7 Ways to Pull Yourself Back from Burnout
Burnout doesn’t discriminate. You have one child or twenty. You work or you stay home. You are a single parent, you have a partner. Every mom I’ve ever asked has confirmed: she’s experienced burnout.
The funny thing is that not only does burnout look different for different people, but we cope with the experience and find our way out of it differently. Last fall I was so burnt to a crunchy crisp of a brussel sprout roasting in the oven after too many commitments. Only after I faced my overcommitting tendency was I able to really look and see, yes, I was burning up & out, but yes, I also can pull back. I also can feed my kids whipping cream for breakfast.
How I’ve pulled myself back this time, and I’m writing it down so I can remember it the next time it ratchets up.
1) See the burnout, look at it, acknowledge it.
Naming it is half the battle. And no shame here. It’s okay to say parenting small children, and heck, older children, is hard. That doesn’t make you a weak parent. It doesn’t make you a less-than parent. It doesn’t mean your children “won” and you “lost.” It means you’re experiencing something very normal that most of us go through. All of us, really.
2) Stay hydrated and respect the hormones.
I never am hydrated enough. Especially as I am nursing. Water helps everything. It also helps stabilize your appetite and mood. Drink up. Maybe infuse it. Contemplating buying one of these. Maybe add ice. Just drink up.
Hormones are powerful. If you’re within a year of having had a new child enter your life, your hormones are in flux, birth mother or heart mother. It’s serious stuff! And add poor sleep onto it? Hormones a-blaze. I react more than unusual and with greater fervor. I’m a hormonal mess.
3) Ask for help.
Just do it. Call the babysitter. Call the in-laws. Call upon your well-intended friends who made vague niceties about “wanting to help.” Talk to your supervisor. Talk to your spouse.
Ego has already been checked at the door of motherhood. It’s humbling but just ask for help. To take PTO or have a mother’s helper. To have someone bounce the baby so you can slink into a hot bath. To seek counseling or medication. Ask. It’s waiting for you.
A few months back I broke down sobbing in the kitchen. I literally sank into the floor sobbing as my children watched in perplexed horror and my mom held me. She scooted the kids off to play and just listened to me process my exhaustion and burnout. She offered to help me once a week for a whole day, even making dinner that night. It has been a lifesaver.
After this, I called Liz and went over to talk about what this could be, and how I could approach it. She offered comfort and counsel. Have a friend like that in your life. Or email me if you’re missing that friend!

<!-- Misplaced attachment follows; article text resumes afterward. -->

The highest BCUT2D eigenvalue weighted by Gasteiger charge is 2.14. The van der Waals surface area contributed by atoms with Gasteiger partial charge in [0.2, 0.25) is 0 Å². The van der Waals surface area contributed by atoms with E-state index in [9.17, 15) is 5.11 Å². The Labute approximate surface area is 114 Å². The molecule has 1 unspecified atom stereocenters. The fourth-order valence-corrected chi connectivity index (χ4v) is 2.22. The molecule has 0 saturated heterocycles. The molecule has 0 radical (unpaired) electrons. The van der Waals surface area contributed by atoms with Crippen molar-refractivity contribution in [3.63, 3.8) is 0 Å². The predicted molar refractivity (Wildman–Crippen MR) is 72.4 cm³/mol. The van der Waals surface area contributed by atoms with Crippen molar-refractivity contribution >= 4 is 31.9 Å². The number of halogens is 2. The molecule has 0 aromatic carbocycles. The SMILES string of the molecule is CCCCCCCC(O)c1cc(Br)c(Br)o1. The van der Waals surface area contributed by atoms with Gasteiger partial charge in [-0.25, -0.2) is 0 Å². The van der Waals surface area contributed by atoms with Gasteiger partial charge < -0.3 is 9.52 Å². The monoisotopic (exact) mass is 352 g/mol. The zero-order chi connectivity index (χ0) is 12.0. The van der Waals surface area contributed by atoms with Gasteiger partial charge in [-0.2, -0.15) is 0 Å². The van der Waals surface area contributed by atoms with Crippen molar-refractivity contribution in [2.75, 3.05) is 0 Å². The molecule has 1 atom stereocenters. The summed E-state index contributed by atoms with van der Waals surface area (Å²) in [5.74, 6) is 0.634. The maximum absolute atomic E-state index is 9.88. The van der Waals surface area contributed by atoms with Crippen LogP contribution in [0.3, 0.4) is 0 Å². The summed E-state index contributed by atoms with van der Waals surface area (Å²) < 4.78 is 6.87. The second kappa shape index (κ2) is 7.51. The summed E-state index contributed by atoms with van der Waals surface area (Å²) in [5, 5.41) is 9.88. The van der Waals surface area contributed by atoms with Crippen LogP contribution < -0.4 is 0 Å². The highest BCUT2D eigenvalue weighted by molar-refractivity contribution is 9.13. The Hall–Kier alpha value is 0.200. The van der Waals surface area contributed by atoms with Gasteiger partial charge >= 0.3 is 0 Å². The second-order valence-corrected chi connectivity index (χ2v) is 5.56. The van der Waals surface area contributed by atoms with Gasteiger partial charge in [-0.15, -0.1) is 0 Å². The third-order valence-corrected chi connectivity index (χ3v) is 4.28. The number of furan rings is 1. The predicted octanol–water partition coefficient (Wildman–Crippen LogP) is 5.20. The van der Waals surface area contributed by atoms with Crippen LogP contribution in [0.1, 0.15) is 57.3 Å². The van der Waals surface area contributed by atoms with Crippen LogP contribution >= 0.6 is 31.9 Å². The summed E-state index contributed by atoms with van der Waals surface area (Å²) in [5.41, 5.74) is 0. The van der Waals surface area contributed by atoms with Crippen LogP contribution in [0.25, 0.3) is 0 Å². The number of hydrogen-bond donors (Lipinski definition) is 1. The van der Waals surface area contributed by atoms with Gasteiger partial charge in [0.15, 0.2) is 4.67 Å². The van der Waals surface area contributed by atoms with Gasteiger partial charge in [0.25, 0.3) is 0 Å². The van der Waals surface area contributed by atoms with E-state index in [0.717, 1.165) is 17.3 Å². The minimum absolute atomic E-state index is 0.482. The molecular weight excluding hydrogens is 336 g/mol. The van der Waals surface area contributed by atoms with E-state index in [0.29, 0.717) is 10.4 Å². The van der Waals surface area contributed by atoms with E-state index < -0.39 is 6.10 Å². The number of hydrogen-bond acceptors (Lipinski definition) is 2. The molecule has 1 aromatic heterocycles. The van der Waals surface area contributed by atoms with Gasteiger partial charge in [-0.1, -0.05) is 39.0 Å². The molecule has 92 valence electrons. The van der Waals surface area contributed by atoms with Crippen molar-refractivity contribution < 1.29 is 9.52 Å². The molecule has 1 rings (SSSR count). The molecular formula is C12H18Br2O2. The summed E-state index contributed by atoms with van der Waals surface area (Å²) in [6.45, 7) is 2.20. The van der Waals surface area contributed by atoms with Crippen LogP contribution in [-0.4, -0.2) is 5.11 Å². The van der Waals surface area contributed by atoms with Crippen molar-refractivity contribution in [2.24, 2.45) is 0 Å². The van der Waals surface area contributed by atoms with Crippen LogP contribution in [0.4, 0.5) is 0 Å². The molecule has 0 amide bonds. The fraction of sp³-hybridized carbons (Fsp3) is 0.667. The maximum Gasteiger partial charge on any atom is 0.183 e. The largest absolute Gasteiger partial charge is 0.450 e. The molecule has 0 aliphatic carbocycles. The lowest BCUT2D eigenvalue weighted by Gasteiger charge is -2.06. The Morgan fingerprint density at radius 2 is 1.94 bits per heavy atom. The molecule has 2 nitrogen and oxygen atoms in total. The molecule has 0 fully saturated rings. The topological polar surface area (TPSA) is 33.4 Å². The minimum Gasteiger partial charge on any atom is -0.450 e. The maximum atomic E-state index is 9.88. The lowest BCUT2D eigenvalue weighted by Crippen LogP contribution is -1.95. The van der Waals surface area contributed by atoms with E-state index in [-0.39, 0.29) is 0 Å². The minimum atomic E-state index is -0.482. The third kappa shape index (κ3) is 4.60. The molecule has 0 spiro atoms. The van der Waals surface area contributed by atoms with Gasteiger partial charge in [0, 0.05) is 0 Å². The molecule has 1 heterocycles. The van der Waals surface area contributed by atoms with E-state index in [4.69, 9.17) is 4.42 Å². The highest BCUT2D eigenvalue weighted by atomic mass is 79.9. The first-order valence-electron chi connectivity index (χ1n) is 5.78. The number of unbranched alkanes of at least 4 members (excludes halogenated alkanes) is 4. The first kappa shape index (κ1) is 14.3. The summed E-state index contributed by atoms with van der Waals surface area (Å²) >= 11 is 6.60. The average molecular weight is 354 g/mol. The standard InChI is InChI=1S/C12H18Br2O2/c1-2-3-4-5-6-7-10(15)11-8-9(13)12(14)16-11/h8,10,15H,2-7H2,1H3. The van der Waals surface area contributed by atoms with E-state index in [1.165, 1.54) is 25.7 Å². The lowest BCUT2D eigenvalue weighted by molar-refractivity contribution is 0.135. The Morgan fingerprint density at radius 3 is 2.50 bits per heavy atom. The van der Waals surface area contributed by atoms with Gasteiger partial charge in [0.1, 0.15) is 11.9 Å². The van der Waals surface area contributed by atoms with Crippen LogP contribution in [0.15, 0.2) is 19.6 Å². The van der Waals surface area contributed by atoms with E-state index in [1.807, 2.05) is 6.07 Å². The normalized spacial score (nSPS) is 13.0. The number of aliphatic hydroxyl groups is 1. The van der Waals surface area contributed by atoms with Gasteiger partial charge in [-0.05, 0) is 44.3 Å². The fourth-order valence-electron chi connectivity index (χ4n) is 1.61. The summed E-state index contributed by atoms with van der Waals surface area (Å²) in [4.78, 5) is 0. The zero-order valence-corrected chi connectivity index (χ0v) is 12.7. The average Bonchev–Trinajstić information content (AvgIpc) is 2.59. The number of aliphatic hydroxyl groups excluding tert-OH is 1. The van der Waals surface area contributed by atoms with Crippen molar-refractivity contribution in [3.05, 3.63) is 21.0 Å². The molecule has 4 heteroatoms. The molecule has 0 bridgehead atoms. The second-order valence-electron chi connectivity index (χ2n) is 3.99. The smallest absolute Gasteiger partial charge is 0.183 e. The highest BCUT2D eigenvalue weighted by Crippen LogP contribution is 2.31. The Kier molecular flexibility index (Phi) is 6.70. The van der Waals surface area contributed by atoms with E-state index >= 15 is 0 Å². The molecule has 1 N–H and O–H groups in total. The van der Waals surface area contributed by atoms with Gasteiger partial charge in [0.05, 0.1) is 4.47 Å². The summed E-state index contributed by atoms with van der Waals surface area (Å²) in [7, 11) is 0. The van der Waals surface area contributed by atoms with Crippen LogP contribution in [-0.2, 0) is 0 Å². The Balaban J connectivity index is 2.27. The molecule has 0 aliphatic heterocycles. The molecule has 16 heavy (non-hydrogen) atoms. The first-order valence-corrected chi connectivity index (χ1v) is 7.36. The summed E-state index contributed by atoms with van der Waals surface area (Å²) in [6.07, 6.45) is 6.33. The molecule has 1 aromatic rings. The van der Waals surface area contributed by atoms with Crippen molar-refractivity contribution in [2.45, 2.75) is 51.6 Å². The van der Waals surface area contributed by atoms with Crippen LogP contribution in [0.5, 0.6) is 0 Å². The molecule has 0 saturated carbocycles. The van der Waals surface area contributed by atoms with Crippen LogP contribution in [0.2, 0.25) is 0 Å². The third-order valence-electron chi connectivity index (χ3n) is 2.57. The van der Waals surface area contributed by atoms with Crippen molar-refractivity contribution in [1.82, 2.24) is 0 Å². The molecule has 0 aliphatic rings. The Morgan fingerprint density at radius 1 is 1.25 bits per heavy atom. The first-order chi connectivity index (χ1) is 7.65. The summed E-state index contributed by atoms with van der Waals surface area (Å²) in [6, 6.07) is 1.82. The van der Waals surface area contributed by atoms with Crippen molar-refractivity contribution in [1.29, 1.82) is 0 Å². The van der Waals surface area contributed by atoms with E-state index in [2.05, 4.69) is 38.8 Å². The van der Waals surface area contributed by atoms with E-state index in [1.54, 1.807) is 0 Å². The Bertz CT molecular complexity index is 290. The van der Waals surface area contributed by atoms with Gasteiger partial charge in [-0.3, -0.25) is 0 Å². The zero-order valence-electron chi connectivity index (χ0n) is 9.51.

4) Say no.
Say no to everything and everyone except yourself, your immediate family, and the milkman. I had already practiced a round of saying no last fall//early winter, and I had to go through it again, culling out things that were unnecessary to my very being and stressors. It sucked. It still sucks. But I have to say no because I want to say yes.
And with the extra space of all that “no”–I can do my managing & editing role for Blessed is She, my etsy shoppe, my blog, while being at home with three kids all day long because I have the space! Family first, then my projects. Prioritizing has truly fundamentally helped.
Meals. Tidy rooms. Reading lessons with SuperBoy. Laundry. Naps. Outdoor time. Dollhouse with SweetPea. Nursing & carrying the tot. This will look so different for all of us, but it’s really about narrowing what we think we will accomplish on our list.
For me, anything else is icing on the cake. If we get to the museum, great. If we don’t, that’s fine. If I respond to the emails in my inbox, great. If they wait a few days, fine. If I don’t weed the garden, call my friend back, or brush my hair, I do not care.
6) Do one thing for yourself each week.
Maybe you do this more than once a week. For me, it’s been a blend of a hot bath, a minnesota chocolate, a long phone call with my sister, a night of nothing. Just once a week I consciously say, I am going to identify a need and meet it. Pause the rest of the world. I need to tend to myself.
7) Light a candle.
My friend Sarah made me this candle and it’s been so precious to me. I love lighting it and although it’s almost seen the end of its wick, its presence has been calming for me.
Light a candle. Say a prayer. Meditate. Make a little mental space for peace. Greet the burnout. See it. Touch it. Bid it adieu. I have a prayer from Saint Francis I say to re-center:
Lord, make me an instrument of thy peace.
Where there is hatred, let me sow love;
Where there is injury, pardon;
Where there is doubt, faith;
Where there is despair, hope;
Where there is darkness, light;
Where there is sadness, joy.
O divine Master, grant that I may not so much seek
To be consoled as to console,
To be understood as to understand,
To be loved as to love;
For it is in giving that we receive;
It is in pardoning that we are pardoned;
It is in dying that we are born to eternal life.
I hope your burnout is over and you’re back at it, friend. Linking with Kelly//7 Quick Takes.